where T_{ss }is the time spent in initial slow start, T_{loss }is the time caused by the first packet loss followed by the initial slow start, T_{ca }is the time to send the remaining data, and T_{delack }is the TCP latency caused by delayed ACKs.

To generate a simulation of short-lived TCP flows, a random number of packets to be sent from 50 to 200 was elected in each TCP flow. When a flow completed sending the given number of packets, it closed its connection and immediately opened a new connection so that the total number of running flows was maintained. In the specific simulation performed, the number of concurrent TCP flows was 120.

The results when modeling short-lived TCP flows are shown in **5**(*a*) is relatively high compared to FIG. **3**(*c*) at the same drop rate. That is because a TCP sender increases its window size exponentially in slow start period until the first packet loss (in slow start period, the window size increases by one packet at every ACK arrival so that the window size doubles every RTT). This behavior also makes the traffic burstier.

The model has also been applied to a differentiated services network topology. Differentiated services (diff-serv) were introduced to provide different levels of network services to different users. Currently, two per-hop behaviors (PHBs) have been standardized by the Internet Engineering Task Force (IETF). Expedited Forwarding EF PHB provides low delay, low loss rate and guaranteed throughput by explicit resource allocation. Assured Forwarding AF PHB provides different drop rates to packets according to their subscribed level of service.

One specific diff-serv topology that has been verified by our model is an AF PHB with two drop precedences. When a packet enters a diff-serv domain, an edge device marks the packet IN if the current sending rate of the packet's flow is within its contract rate. Otherwise, the packet is marked as OUT. In the domain, an OUT packet is discarded first when congestion occurs. Forwarding of IN packets is protected until every OUT packet is dropped.

A TCP throughput model in a diff-serv network was proposed in I. Yeom and A. L. N. Reddy, *Modeling TCP Behavior in a Differentiated*-*Services Network*, Texas A&M Technical Report, May 1999, incorporated herein by reference. In this model, TCP throughput, t_{i}(C_{i}, p_{out}, p_{in}, R_{i}), is defined as a function of its contract rate C_{i}, drop rates of IN and OUT packets p_{in }and p_{out}, and RTT R_{i}. For simplicity, it is assumed that p_{in}=0. This reduces the model to t_{i}(C_{i}, p_{out}, R_{i}). This model was used (rather than that of Equation (5)) to evaluate performance in a diff-serv network.

In the simulation performed, there were 30 TCP flows with randomly selected contract rates C_{i }ranging from 0 to 0.5 Mbps. The Σ_{i}C_{i }is 7.5 Mbps, which is less than the link capacity c of 9 Mbps, so that t_{i}>C_{i }and some packets will be marked as OUT. The results are shown in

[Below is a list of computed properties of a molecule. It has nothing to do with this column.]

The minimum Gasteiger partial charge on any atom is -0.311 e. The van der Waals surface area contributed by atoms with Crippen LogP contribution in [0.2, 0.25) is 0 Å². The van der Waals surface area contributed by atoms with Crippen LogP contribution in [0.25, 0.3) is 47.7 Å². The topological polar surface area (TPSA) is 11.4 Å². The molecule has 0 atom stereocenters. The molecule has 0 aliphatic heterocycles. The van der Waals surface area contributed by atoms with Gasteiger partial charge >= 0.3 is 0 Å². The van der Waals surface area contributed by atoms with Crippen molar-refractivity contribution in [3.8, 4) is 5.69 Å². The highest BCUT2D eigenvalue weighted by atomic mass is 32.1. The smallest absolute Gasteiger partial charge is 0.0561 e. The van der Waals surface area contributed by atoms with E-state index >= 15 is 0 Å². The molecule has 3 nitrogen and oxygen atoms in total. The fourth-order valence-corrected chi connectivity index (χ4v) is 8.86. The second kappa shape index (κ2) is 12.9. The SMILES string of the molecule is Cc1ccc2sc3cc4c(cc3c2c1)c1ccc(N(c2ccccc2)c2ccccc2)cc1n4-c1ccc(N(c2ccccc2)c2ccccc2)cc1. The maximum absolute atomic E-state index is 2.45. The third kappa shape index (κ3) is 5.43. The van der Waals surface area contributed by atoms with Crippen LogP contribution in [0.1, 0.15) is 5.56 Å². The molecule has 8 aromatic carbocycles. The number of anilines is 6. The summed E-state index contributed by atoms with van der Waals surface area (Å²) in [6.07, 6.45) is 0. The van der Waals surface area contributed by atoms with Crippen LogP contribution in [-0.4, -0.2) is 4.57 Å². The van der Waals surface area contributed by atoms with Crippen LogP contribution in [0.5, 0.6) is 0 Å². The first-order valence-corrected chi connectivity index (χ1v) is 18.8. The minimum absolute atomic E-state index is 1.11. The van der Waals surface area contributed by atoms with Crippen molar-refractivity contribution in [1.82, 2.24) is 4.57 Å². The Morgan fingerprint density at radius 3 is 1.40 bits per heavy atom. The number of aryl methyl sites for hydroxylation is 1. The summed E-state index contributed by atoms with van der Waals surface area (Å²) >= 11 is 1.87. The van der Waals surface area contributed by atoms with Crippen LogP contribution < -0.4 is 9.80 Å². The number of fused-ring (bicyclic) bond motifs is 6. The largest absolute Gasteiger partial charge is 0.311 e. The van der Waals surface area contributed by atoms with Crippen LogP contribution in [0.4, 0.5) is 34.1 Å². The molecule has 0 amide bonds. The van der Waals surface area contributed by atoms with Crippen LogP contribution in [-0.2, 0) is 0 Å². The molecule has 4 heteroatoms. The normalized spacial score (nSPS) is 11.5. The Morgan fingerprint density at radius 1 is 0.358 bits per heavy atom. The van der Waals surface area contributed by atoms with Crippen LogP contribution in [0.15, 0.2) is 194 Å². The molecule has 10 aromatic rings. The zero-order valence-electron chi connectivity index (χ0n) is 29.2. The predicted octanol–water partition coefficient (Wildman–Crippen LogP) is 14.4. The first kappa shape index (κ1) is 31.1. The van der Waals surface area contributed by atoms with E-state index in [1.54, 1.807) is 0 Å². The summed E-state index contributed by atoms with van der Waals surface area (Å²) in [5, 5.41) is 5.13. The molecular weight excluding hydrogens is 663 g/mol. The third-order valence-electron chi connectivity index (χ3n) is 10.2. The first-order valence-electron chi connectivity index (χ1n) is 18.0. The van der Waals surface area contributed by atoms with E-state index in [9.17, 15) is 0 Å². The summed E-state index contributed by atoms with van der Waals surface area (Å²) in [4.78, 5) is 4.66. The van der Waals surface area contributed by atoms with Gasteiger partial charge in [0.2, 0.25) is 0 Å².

The discussion to this point has presented a traffic performance model at a link queue with heterogeneous traffic when the queue represents the only bottleneck. This model can be extended to a large scale network wherein there are multiple bottlenecks.

First, the TCP throughput model is revised for when the queue employs an RED drop policy. In this approach, packet drop probability p is defined as a function of average queue size {overscore (q)} for the given link. The drop function of RED p=H({overscore (q)}) is usually defined as:

where q_{min}, q_{max}, and p_{max }are configurable RED parameters. From this, individual flow throughput, t_{i}(p, R_{i}) presented in Equation (5) is revised as:

*t*_{i}(*p, R*_{i})=*t*_{i}(*H*(*{overscore (q)}*), *R*_{i,0}*+{overscore (q)}*) (17)

If the flow experiences multiple bottlenecks, that is it observes packet losses and queueing delays at more than one link, then:

where {overscore (q)}_{m }is the average queue length of the m^{th }link on the i^{th }flow's path, and p′ is the overall drop rate observed by the flow and represents a term reflecting the RED drop function H({overscore (q)}) of average queue size for each link in the path of the individual flow:

The flow round trip time R_{i }represents a sum of summed average queue size for each link in the path of the individual flow and summed propagation delay experienced by the given flow. From Equations (18) and (19), Equation (18) can be reduced to t_{i}({{overscore (q)}_{k}}) at a given R_{i,0 }and a set of H({overscore (q)}) without loss of generality.

A network model may now be considered where the network consists of a set of TCP flows {f_{i}} where 1≦i≦n_{t}, a set of constant bit-rate UDP flows {u_{j}} where 1≦j≦n_{u}, and a set of links {l_{k}} where 1≦k≦n_{l}. Each TCP flow f_{i }has a set of parameters {M, W, {l_{m}}}_{i }where M is the packet size, W is the maximum window size, and {l_{m}} is the set of links through which the flow passes. Each UDP flow U_{j }has a set of parameters {λ, {l_{m}}{_{j }where λ is the sending rate, and {l_{m}} is the link path. Each link l_{k }has a set of parameters }c, H({overscore (q)}), R_{0}, {f_{i}}, {u_{j}}}_{k }where c is the link capacity, H({overscore (q)}) is the drop function, R_{0 }is the propagation delay, and {f_{i}} and {u_{j}} are the set of TCP and UDP flows going through this link. With this network model, from Equation (10), the total throughput of the k^{th }link is given by: